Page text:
1. I had bonuses that fill in the gaps.  When selling information or coaching, it is a good idea to sell additional bonus services that fill in the gaps.  I was selling a webinar course and know that technology is a big barrier for new hosts.  As a bonus to the program, I made sure to include a technology guide in PDF format and a Tech Tuesday bonus section.

 

  1. I had a strong guarantee…In 5 Weeks, You Will Have Your First Professional, Sales-Generating Webinar Up And Running…Even If You’ve Failed Before…Or Your Money Back.  I offered a 60-day money back guarantee that ran the length of the program.  This meant that people could go through the course.  If they loved it, they could keep it.  If they didn’t they could have their money back. No risk to them.

 

  1. I used case studies to answer the question,”Will this work for me?” One of the biggest questions in your prospective customer’s minds is, will this work for me?  You can remove that as an objection by showing case studies of past clients or others in your industry who have had results doing what you are offering.

 

Q&A:

 

During the Q&A section, I always plan to stay on as long as I can.  There will obviously be drop off at this point but the longer you can get people to stay on with you the more likely they are to buy.  

 

I used the Q&A section as a chance to answer questions about webinars and also the program.  I pointed back to the program as a solution for all questions that were relevant. 60% of my live webinar sales came during the Q&A so don’t skip it.

 

Post-Webinar Phase

 

This is where the magic often is for most of my webinar campaigns.  If done correctly, you can usually double your webinar sales.

 

For this webinar, I segmented my webinar attendees into three groups.  One for those who signed up but didn’t attend. One for those who attended but didn’t buy.  One for those who bought live on the webinar.

 

I used Webinar Jam Studio to pass tags to ActiveCampaign.  Once those tags were added, email automations were sent out based on which of those three categories people fell into.

 

I was able to add another $4,885 in revenue on the backend of the webinar through email.  There was a 6 day follow up sequence for those who attended but did not buy.

 

Here was my email follow-up sequence for attendees who didn’t buy: 

 

  • Email 1 29th PM: Takeaways- Reviewing the 5 steps + Why Webinars (my article)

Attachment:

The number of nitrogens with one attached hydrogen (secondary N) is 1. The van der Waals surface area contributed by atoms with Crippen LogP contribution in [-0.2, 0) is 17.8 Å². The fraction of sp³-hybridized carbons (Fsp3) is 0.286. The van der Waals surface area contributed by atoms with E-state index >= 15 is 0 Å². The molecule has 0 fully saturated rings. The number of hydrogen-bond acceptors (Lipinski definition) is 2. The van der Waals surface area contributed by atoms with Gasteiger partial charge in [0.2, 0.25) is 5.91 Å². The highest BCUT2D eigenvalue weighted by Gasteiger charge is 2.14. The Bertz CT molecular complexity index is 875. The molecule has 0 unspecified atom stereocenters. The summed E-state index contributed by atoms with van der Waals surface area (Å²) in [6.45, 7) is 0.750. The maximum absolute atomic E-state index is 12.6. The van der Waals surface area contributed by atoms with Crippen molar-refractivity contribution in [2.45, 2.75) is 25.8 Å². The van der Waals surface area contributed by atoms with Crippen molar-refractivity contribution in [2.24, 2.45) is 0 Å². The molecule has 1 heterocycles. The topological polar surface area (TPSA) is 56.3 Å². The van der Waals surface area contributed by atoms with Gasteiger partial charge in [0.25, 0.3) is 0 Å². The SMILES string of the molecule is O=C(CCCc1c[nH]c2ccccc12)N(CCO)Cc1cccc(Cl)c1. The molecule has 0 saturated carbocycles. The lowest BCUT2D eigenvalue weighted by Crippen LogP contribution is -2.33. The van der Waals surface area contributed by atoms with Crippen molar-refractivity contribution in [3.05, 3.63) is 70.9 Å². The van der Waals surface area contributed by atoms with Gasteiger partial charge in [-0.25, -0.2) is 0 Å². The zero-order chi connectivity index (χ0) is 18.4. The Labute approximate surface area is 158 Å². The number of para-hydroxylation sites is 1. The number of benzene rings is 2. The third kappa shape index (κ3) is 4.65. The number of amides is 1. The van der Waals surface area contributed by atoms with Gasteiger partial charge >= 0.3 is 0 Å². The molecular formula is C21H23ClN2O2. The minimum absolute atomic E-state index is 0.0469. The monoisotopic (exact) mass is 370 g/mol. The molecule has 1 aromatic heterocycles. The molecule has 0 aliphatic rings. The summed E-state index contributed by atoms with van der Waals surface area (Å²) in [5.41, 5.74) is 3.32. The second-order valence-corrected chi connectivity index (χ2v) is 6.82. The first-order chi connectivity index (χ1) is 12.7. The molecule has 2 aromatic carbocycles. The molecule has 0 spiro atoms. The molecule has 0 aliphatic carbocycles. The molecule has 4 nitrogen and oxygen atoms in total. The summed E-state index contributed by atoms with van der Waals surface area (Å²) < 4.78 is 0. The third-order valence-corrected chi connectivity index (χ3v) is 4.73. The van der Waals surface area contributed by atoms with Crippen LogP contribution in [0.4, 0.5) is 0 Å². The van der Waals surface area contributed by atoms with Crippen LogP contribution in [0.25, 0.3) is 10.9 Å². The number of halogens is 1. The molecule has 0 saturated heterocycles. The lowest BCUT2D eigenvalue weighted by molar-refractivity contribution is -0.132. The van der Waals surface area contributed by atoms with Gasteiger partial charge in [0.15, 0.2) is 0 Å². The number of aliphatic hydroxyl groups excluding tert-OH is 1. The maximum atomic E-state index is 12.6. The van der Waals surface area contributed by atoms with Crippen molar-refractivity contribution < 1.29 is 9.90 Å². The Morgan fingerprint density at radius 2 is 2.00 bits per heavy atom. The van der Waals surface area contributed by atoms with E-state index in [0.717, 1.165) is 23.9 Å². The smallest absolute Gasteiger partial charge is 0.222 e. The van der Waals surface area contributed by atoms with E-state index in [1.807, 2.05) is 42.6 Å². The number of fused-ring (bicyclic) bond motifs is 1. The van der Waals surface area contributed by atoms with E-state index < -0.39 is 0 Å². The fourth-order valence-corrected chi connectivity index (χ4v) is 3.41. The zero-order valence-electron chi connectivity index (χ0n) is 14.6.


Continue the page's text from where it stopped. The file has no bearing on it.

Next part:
• Email 2 30th: Why Most Webinar Trainings Will Fail You and Why This is Different
  • Email 3 31st: Case For/Case Against
  • Email 4 1st: Case Studies
  • Email 5 2nd: FAQ/Objections
  • Email 6 3rd: 24 hours until close
  • Email 7: 12 hours until close
  • Email 8: 6 hours
  • Email 9: 3 hours
  • Email 10: 1 hour

 

For those who missed the webinar, they were sent a replay sequence similar to the one above with slight variations towards the replay.  Those who bought live were sent a 2 email onboarding sequence to gain access to the members area and Facebook group.

 

Numbers Breakdown and Explanation

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Traffic Source: My internal email list. No paid traffic was used.

 

Sign-up and Show-up Stats:

 

Email Traffic Source: 4,322 emails

Visitors to Reg page: 585

Sign-ups: 432

Sign-up Rate: 73.85%

Show-ups: 208

Show-up Rate: 48.15%

 

Industry standards for sign-up rates are around 50% and show-up rates around 30%.  As you can see, I was significantly higher than those.

 

Live Revenue Stats:

 

Revenue Live: $5,385

Value Per Attendee Live (VPA) $25.89

 

The most important number to note is Value Per Attendee (VPA).  If you know your VPA, you can feel comfortable spending a certain amount on paid ads to get people to attend.  In this case, I could spend $25 to get someone live on my webinar and breakeven.

 

Total Revenue Stats:

 

Total Revenue to Date: $13,420

Value Per Registration: $31.07

 

Again, the Value Per Registration is the key metric.  This was the total revenue to date from the live webinar, the email follow-up, and any other clients I got from the webinar.  In this case, I could spend up to $31 to breakeven. I got another $4,885 in revenue from the email follow-up and another $3,150 from a private client I got as a result of the webinar.

 

Engagement Stats:

 

Attendance Graph: 5-minute mark: 113, 55-minute mark (offer) 160

Drop off Rate Average 0-60 minute: 2%

Offer Shown: 55-minute mark

Average Live Room Time: 1 hour 21 minutes

 

My engagement metrics were outstanding for this webinar.  My attendance actually kept growing all the way up to the offer at the 55-minute mark.  Drop off averaged only 2% and the average time in the live room was well past the offer. This tells me I did a good job of providing well-paced content and using audience engagement techniques like polls, quizzes, and case studies to keep people on.